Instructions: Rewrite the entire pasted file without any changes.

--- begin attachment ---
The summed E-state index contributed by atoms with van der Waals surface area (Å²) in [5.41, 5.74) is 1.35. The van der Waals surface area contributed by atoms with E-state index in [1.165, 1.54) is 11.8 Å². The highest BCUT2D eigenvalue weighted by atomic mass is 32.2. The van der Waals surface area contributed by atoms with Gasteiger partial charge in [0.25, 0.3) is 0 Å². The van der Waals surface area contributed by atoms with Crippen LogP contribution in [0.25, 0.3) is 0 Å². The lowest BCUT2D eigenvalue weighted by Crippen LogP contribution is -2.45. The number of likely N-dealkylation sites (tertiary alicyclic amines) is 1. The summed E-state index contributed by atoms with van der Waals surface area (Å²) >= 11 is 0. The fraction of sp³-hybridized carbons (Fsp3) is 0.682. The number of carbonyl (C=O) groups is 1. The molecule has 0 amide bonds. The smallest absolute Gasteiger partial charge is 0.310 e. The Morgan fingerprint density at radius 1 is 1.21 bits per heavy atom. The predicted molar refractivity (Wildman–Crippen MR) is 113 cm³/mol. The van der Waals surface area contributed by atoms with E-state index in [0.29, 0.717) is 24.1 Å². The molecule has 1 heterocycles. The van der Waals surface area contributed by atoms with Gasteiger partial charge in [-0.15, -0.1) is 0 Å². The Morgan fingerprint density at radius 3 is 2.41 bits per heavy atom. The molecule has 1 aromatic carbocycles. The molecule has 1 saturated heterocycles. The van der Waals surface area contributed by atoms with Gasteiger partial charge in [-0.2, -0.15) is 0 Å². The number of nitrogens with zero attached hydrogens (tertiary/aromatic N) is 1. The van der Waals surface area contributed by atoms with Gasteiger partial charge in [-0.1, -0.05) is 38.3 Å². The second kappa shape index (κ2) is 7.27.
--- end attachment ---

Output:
The summed E-state index contributed by atoms with van der Waals surface area (Å²) in [5.41, 5.74) is 1.35. The van der Waals surface area contributed by atoms with E-state index in [1.165, 1.54) is 11.8 Å². The highest BCUT2D eigenvalue weighted by atomic mass is 32.2. The van der Waals surface area contributed by atoms with Gasteiger partial charge in [0.25, 0.3) is 0 Å². The van der Waals surface area contributed by atoms with Crippen LogP contribution in [0.25, 0.3) is 0 Å². The lowest BCUT2D eigenvalue weighted by Crippen LogP contribution is -2.45. The number of likely N-dealkylation sites (tertiary alicyclic amines) is 1. The summed E-state index contributed by atoms with van der Waals surface area (Å²) >= 11 is 0. The fraction of sp³-hybridized carbons (Fsp3) is 0.682. The number of carbonyl (C=O) groups is 1. The molecule has 0 amide bonds. The smallest absolute Gasteiger partial charge is 0.310 e. The Morgan fingerprint density at radius 1 is 1.21 bits per heavy atom. The predicted molar refractivity (Wildman–Crippen MR) is 113 cm³/mol. The van der Waals surface area contributed by atoms with E-state index in [0.29, 0.717) is 24.1 Å². The molecule has 1 heterocycles. The van der Waals surface area contributed by atoms with Gasteiger partial charge in [-0.15, -0.1) is 0 Å². The Morgan fingerprint density at radius 3 is 2.41 bits per heavy atom. The molecule has 1 aromatic carbocycles. The molecule has 1 saturated heterocycles. The van der Waals surface area contributed by atoms with Gasteiger partial charge in [-0.2, -0.15) is 0 Å². The number of nitrogens with zero attached hydrogens (tertiary/aromatic N) is 1. The van der Waals surface area contributed by atoms with Gasteiger partial charge in [-0.1, -0.05) is 38.3 Å². The second kappa shape index (κ2) is 7.27.